Finally, it has become much easier to travel with your pets today. Take them along for the holidays and family vacations and enjoy all the value they bring to the family. Sources of valuable information and travel resources can be found at:

American Veterinary Medical Association: www.avma.org

Pet Travel: www.pettravel.com

USDA Animal Plant & Inspection Service/Animal Welfare: www.aphis.usda.gov/animalwelfare/pet travel/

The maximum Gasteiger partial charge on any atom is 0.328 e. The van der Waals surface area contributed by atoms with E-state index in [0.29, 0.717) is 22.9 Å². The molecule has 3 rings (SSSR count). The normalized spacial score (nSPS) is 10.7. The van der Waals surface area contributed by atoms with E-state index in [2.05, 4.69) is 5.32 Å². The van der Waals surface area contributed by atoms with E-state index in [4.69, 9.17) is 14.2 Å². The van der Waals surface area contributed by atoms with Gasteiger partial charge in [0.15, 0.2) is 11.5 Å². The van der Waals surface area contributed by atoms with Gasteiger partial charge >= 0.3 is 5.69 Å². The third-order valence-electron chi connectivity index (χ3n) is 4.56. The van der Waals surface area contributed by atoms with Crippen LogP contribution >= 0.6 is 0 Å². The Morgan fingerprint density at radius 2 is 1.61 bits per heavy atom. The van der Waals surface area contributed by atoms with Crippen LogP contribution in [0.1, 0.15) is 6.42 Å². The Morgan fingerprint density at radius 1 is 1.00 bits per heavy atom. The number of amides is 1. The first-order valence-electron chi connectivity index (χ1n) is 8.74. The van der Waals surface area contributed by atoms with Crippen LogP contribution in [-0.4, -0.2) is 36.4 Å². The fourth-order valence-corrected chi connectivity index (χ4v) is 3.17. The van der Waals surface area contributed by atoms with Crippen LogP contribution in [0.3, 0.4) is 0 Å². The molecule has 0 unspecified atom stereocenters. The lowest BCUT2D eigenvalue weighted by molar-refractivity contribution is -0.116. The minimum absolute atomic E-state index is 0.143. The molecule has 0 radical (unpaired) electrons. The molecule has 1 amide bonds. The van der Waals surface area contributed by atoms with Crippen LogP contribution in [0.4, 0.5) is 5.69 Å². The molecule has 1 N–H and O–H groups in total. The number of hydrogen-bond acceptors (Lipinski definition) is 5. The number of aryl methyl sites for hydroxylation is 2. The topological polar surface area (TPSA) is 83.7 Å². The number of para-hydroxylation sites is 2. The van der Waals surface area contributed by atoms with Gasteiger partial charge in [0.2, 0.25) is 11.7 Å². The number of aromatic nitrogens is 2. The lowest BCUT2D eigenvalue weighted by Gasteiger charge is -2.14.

USDA Veterinary Services Area Offices Locator: www.aphis.usda.gov/animalhealth/areaoffices/
(When planning for international travel)

Bruce W. Little, DVM

Caption under picture: I photographed this beautiful family of five while traveling together through the St. Louis, Missouri Lambert International Airport this month.